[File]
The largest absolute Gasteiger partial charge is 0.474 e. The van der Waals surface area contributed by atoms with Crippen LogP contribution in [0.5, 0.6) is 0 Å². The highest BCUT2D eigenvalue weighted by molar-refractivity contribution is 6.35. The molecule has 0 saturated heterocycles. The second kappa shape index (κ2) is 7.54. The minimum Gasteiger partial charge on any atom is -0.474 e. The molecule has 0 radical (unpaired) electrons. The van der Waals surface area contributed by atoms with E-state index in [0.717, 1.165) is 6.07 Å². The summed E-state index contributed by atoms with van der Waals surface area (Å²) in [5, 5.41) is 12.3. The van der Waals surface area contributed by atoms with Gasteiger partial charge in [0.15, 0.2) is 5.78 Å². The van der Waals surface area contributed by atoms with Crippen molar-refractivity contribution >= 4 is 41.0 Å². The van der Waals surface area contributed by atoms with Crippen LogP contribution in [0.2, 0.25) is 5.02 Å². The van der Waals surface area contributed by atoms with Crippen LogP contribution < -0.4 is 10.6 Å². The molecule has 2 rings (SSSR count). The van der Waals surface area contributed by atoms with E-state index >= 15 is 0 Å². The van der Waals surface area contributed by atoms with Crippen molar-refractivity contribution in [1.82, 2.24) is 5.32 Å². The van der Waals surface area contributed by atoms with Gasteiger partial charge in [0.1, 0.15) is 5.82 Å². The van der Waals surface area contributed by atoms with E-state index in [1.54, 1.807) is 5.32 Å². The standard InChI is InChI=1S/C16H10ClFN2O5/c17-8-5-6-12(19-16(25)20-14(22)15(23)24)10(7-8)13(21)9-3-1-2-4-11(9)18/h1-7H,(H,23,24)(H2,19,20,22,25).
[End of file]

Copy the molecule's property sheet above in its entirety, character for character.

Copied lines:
The largest absolute Gasteiger partial charge is 0.474 e. The van der Waals surface area contributed by atoms with Crippen LogP contribution in [0.5, 0.6) is 0 Å². The highest BCUT2D eigenvalue weighted by molar-refractivity contribution is 6.35. The molecule has 0 saturated heterocycles. The second kappa shape index (κ2) is 7.54. The minimum Gasteiger partial charge on any atom is -0.474 e. The molecule has 0 radical (unpaired) electrons. The van der Waals surface area contributed by atoms with E-state index in [0.717, 1.165) is 6.07 Å². The summed E-state index contributed by atoms with van der Waals surface area (Å²) in [5, 5.41) is 12.3. The van der Waals surface area contributed by atoms with Gasteiger partial charge in [0.15, 0.2) is 5.78 Å². The van der Waals surface area contributed by atoms with Crippen molar-refractivity contribution >= 4 is 41.0 Å². The van der Waals surface area contributed by atoms with Crippen LogP contribution in [0.2, 0.25) is 5.02 Å². The van der Waals surface area contributed by atoms with Crippen LogP contribution < -0.4 is 10.6 Å². The molecule has 2 rings (SSSR count). The van der Waals surface area contributed by atoms with E-state index >= 15 is 0 Å². The van der Waals surface area contributed by atoms with Crippen molar-refractivity contribution in [1.82, 2.24) is 5.32 Å². The van der Waals surface area contributed by atoms with Gasteiger partial charge in [0.1, 0.15) is 5.82 Å². The van der Waals surface area contributed by atoms with E-state index in [1.54, 1.807) is 5.32 Å². The standard InChI is InChI=1S/C16H10ClFN2O5/c17-8-5-6-12(19-16(25)20-14(22)15(23)24)10(7-8)13(21)9-3-1-2-4-11(9)18/h1-7H,(H,23,24)(H2,19,20,22,25).